Corrosion characteristics of seven metals in three aqueous environments for forensic applications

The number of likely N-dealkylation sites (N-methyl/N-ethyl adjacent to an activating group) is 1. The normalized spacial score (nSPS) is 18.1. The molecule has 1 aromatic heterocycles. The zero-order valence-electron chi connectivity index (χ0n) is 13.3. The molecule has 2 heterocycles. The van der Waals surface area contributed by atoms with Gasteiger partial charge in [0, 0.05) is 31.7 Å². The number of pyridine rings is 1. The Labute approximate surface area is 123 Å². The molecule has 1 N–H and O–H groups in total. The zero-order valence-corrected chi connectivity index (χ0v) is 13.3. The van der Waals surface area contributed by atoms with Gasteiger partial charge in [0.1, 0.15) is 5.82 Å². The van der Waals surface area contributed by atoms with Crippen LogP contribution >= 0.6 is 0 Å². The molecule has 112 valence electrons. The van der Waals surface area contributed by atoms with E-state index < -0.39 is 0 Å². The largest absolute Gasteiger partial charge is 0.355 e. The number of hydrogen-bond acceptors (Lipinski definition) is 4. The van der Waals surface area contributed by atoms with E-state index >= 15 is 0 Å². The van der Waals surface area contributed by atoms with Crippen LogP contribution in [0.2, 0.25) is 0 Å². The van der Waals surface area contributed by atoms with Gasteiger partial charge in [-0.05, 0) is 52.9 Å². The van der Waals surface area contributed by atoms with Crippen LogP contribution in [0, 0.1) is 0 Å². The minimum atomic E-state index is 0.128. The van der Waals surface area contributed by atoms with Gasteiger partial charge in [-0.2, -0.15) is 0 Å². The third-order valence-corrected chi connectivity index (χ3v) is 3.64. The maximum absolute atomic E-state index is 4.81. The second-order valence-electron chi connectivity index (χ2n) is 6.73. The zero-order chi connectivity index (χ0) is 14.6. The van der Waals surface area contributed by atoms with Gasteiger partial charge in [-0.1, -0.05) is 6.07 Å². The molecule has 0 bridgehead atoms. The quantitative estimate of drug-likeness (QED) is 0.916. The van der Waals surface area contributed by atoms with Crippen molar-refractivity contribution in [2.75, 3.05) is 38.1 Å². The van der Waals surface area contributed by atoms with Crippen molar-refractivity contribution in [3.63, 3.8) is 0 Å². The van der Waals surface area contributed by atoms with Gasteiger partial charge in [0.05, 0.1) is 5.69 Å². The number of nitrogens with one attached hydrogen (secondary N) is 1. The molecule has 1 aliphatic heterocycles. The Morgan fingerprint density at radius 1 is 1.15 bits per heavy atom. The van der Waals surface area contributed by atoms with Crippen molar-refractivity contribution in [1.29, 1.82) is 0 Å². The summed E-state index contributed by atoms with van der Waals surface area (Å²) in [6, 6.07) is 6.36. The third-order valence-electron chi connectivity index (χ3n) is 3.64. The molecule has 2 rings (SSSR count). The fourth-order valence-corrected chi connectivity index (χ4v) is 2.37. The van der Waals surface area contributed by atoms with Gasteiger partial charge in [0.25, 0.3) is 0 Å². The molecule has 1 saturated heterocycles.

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Corrosion characteristics of seven varieties of metals—zinc, brass C260, stainless steel 302, stainless steel 316, stainless steel 420, stainless steel 430, and stainless steel 440—in three aqueous media—Atlantic Ocean, Charles River, and deionized waters—were assessed via mass loss methods over 32 weeks, with supplemental data in the form of photomicrographic records. Concurrently, tests were conducted to determine the degree of measurement error resulting from the analytical scale used during corrosion assessment. This was accomplished by using reference samples of each type of metal and a glass vial as the container that held the metal and water samples. These error tests indicated that while the mass error associated with the metal samples was low, the error in mass associated with the vial displayed error margins two orders of magnitude larger than the error margins for the smaller metal samples. Further, control tests and statistical analysis indicated that this variation was the result of some quality inherent to the vial. The metal samples involved in the corrosion assessment experiment generally displayed corrosion characteristics in agreement with trends reported in the literature. Zinc produced the greatest quantity of corrosion residues out of all the metals studied. Brass C260 also developed visible corrosion. For example, brass C260 developed dark green/brown adherent residue and whitish blue-tinted nonadherent residue in Atlantic Ocean water, faint greenish tarnishing and some dark green spots and dots over time in Charles River water, and only faint greenish tarnish in deionized water. In contrast with zinc and brass C260, the stainless steels did not exhibit signs of significant corrosion rates excepting stainless steel 420 (SS420), which displayed pitted features surrounded by multi-colored rings on all of its Atlantic Ocean immersion samples and 25% of its Charles River immersion samples. Atlantic Ocean water generally caused the greatest degree of corrosion for all metals, followed by Charles River water, then deionized water, except in the case of zinc. Residues found on zinc samples immersed in the three different water types were similar to each other in coloration. SS420 samples immersed in different waters also displayed similar-colored residues. Comparisons between the corrosion features of SS420 and the single stainless steel 430 and 440 samples that did show visible corrosion in Atlantic Ocean water suggested that minor compositional variations between stainless steels have little effect on the visual characteristics of the corrosion residues they form. Corrosion rates were calculated using linear regressions of the mass loss data for all metal sample sets. While some of these corrosion rates approached literature-reported values for the metal in question, the distributions of the mass loss data sets indicated that any mass changes that resulted from corrosion were likely too small for the electronic scale to detect. Consequently, it is recommended that future corrosion studies using the mass loss method utilize metal samples similar in size to objects typically found at crime scenes.